If you make a horror series with lead characters called Daimon and Satana Helstrom, I just think it should have a sense of fun, you know? Sadly, Hulu’s Marvel adaptation Helstrom turns out to be yet another dull procedural drama about demon-hunters. Following in the footsteps of Supernatural, Grimm, Lucifer, Warrior Nun, and the underrated TV remake of The Exorcist, Helstrom does nothing new with its cast of demons, serial killers and supernatural investigators, and would be quite at home in the TV landscape of ten years ago.
CREATOR: Paul Zbyszewski
Adapted from a Marvel comic, this procedural horror series feels like a pale imitation of shows like ‘Supernatural,’ following a pair of siblings who hunt demons and confront their tragic past.
Tom Austen and Sydney Lemmon star as Daimon and Ana Helstrom (originally Satana in the comics), the children of a demonically possessed mother and a serial killer father. Daimon is now an ethics professor who moonlights as an exorcist, following the familiar “asshole genius” archetype. Ana is a little more interesting, partly because Sydney Lemmon has a notable skill for injecting personality into clichéd dialogue. With the personality and fashion sense of a grown-up Wednesday Addams, she now runs a luxury auction house for bizarre historical items. This is a useful front for collecting supernatural objects and finding targets for Ana’s hobby: murdering bad guys who she locates using her psychic powers.
Around 70 percent of Americans identify as Christian, and about a third of them (22 percent of the overall population) identify as Catholic. As a longtime horror fan, I’ve found that Catholicism is both overrepresented in the genre and rather poorly explored. With Helstrom, we have another unimaginative backstory about Vatican exorcists tracking a rising trend of demonic possessions, kind of like the CDC. Daimon’s long-suffering sidekick is a nun (Ariana Guerra), and in the four episodes I watched for this review, all the demonic stuff was a generic blend of Biblical references and recycled tropes that Buffy poked fun at 20 years ago. Would it kill one of these shows to do something interesting with its material? Either do some serious research outside the realm of Catholic/Christian imagery, or really dig into Catholic art and culture, instead of just giving us the same-old-same-old demonic possessions and, say, a nun character who “subverts expectations” by being sexy and badass.
Showrunner Paul Zbyszewski previously worked on Marvel’s Agents of S.H.I.E.L.D., and Helstrom aims for a similar format, avoiding the heavier prestige drama tone of Marvel’s Netflix shows. This would be fine if Helstrom was actually fun, but it’s neither scary nor entertaining as a procedural series like Supernatural or The Exorcist. It helps that Ana is the way she is, because most shows would be improved by the inclusion of a mean lesbian with an aggressively sharp haircut. But mostly, Helstrom suffers from being a show about selfish, unpleasant people being miserable, without much comedy or self-awareness to buoy it up.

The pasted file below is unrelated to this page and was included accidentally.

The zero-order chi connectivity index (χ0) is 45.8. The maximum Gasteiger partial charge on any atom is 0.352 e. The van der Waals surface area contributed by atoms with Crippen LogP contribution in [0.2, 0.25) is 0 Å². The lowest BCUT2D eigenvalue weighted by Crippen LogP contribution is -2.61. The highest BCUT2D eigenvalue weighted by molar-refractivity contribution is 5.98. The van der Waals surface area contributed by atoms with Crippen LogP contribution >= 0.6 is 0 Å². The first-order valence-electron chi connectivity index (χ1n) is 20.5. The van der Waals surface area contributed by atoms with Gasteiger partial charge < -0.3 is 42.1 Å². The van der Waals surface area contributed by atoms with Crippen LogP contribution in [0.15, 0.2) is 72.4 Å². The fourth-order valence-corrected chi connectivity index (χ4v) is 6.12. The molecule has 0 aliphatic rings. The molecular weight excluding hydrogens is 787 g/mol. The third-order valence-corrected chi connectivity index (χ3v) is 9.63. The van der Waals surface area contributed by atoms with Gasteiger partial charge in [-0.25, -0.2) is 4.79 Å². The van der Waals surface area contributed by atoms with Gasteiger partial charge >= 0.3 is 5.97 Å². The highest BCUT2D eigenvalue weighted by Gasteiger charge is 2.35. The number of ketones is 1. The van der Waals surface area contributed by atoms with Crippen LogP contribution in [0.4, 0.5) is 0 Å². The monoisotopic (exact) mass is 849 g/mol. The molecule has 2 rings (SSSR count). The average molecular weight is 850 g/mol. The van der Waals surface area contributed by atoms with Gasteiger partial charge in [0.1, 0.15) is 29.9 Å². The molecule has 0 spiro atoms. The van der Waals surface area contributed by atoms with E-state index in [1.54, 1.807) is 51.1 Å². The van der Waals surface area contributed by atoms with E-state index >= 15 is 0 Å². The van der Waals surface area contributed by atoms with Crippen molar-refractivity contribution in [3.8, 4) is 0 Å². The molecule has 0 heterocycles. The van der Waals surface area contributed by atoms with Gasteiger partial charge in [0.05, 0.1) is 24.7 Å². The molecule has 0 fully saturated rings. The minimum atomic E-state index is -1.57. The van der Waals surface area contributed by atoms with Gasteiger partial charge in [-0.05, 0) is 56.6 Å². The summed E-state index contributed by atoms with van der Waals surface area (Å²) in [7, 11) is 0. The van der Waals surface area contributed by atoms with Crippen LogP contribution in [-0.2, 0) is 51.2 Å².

The secondary characters are another problem, because the first episode quickly sets up a problematic formula: The Helstrom siblings are constantly supported by people of color who selflessly tolerate their unbearable behavior. And having watched several seasons of Supernatural, I know how this kind of cast pans out: the two leads are functionally immortal, while the supporting characters are cannon fodder.
Within the first few minutes, I had concerns that Daimon’s saintly mentor Louise Hastings (June Carryl), an older Black woman, was marked for death. She runs the psychiatric hospital where Daimon and Ana’s mom has lived for years, and she’s essentially Daimon’s surrogate mom herself: a protective figure who mediates whenever Daimon acts like an asshole. Lo and behold, she’s coughing up blood by the end of episode 1.
Then we have Ana’s business partner Chris Yen (Alain Uy), who cleans up Ana’s messes and patiently forgives her for skipping work and being generally irresponsible. Soon enough, he’s embroiled in a grisly demonic subplot that will probably require Ana to rescue him. The Caretaker (Robert Wisdom) fares better; an enigmatic supernatural expert who sometimes works with Ana. But across the ensemble cast, we see a recurring theme of the white protagonists being careless, self-absorbed, and rude, while the non-white characters act as a kind of narrative and emotional support staff.
While Helstrom is technically set in the Marvel Cinematic Universe, it (so far) has no obvious connections to other strands of the franchise. So in addition to being a disappointment for horror fans, it also has little to offer for Marvel completists. Like New Mutants, this feels like an ill-timed misfire that’s doomed to sink without trace.
Helstrom arrives on Hulu on Oct. 16.
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